Unionized workers at Central Cariboo Disposal Services Ltd. in Williams Lake, 100 Mile House and Merritt rejected a proposed new collective agreement in December.
Paul French, first vice-president of United Steelworkers Local 1-2017, said the union will now meet with members to find out why they voted no and to hold strike votes at each meeting so the union will know if workers are willing to take that step.
In advance of the collective agreement expiring in June 2019, the union and the company began negotiations back in March.
“It was a challenge from day one,” French said of the bargaining. “We called in mediation and then came up with what we thought was a passable agreement.”
Vince Benner, general manager of the Central Cariboo Disposal, said the company was surprised the membership voted against the proposal and that the vote was ‘fairly’ close.
“I think there are probably some minor things that could be adjusted that the union and us were clearly unaware that our employees wanted or we would have been talking that in negotiations,” Benner said.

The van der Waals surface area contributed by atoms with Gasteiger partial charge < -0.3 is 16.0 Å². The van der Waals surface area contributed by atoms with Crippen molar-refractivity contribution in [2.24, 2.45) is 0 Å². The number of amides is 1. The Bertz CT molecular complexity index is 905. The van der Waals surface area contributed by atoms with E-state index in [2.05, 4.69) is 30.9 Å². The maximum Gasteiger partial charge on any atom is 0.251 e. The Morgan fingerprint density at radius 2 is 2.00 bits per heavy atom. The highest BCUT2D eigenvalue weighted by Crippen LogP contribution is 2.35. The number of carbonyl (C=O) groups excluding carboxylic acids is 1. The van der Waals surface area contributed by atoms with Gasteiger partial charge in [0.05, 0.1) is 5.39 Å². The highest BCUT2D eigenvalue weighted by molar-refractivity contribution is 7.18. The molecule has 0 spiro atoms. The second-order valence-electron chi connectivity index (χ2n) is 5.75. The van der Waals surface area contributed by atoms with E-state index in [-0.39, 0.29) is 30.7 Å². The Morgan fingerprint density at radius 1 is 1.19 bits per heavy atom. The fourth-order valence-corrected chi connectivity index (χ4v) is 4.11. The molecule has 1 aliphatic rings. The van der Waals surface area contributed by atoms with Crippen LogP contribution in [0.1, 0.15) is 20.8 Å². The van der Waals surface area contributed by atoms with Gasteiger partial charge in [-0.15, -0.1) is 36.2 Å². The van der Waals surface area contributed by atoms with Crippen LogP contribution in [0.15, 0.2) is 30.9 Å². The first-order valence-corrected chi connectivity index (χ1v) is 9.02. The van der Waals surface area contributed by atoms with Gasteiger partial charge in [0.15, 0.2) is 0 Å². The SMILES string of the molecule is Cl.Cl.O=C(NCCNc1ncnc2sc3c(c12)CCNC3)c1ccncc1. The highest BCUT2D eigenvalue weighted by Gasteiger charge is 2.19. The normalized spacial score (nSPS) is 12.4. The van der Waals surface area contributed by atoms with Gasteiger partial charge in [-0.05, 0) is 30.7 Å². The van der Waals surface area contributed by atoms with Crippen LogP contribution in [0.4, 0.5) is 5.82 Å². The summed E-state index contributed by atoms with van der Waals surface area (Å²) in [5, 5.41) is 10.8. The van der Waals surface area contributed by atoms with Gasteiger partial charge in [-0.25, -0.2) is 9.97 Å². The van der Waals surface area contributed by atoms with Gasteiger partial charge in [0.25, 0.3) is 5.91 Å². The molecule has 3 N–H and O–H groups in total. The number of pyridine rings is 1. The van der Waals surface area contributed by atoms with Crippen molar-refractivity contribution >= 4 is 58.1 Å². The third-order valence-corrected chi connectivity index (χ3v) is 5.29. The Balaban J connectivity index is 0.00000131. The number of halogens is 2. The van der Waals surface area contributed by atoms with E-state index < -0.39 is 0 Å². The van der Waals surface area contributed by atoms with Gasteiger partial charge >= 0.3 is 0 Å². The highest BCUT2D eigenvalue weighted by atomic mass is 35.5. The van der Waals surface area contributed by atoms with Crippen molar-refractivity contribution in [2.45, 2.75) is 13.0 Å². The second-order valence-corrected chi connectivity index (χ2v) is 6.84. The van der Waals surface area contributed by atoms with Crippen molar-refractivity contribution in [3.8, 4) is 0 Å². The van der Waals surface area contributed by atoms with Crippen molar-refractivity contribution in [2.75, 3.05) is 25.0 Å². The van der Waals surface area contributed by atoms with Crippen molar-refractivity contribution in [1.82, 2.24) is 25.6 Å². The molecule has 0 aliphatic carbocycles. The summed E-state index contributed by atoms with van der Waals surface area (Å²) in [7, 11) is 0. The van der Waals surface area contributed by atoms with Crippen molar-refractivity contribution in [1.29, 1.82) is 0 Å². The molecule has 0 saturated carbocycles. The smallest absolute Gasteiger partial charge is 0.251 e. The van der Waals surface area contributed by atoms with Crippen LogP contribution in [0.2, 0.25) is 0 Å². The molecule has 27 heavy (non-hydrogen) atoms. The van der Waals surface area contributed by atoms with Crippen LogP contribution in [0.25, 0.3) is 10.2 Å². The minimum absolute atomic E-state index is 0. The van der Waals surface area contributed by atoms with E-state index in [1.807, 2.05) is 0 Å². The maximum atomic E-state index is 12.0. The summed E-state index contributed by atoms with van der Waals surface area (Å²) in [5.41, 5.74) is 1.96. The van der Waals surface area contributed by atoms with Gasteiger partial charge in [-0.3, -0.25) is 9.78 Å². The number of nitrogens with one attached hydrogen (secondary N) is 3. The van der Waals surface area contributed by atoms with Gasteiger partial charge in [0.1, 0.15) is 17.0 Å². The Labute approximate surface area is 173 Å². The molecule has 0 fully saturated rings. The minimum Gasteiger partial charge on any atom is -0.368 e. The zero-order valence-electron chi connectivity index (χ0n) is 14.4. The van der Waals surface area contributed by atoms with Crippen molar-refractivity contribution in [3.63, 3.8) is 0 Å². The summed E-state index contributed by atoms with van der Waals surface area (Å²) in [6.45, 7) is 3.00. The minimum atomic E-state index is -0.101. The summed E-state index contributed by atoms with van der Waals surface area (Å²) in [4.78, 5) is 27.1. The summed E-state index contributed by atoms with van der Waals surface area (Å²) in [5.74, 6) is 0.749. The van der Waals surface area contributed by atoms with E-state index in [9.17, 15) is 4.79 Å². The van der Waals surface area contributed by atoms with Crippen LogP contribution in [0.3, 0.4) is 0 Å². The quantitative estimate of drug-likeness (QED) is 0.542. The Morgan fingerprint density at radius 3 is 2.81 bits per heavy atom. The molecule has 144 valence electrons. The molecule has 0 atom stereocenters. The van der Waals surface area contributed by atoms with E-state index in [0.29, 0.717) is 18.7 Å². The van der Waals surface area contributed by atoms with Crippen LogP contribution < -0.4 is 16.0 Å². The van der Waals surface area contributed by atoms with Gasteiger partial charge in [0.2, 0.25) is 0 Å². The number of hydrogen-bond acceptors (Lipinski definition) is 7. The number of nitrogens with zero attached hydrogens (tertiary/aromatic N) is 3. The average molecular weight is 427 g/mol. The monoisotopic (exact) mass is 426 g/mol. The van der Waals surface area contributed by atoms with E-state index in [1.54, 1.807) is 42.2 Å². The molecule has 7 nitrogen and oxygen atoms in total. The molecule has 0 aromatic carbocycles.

“We are very optimistic that once the union has a chance to meet with our group and we find out what the sticking points are we can address them and move forward.”
Benner said the employees are a ‘great group of people’ and the company ‘wants to do right by them.’
“We just need to know exactly what it is that they did not like about the proposal. I feel confident with a couple of little tweaks we are going to reach an agreement that makes everybody happy.”
French said there are 53 unionized employees working for Central Cariboo Disposal in the three communities and the union will travel to all three communities to meet with its members.
“Once we know the main reasons for the rejection of the proposal we intend to meet with the employer in an attempt to get something the membership will agree on,” he added.
Central Cariboo Disposal was started about 40 years ago and is presently owned by Benner, Lance Marshall and Dave Engman.
The company does recycling, curbside pick up and runs landfills for local governments, including the Cariboo Regional District and the Thompson Nicola Regional District.
“We have grown a lot in the last five or six years,” Benner said.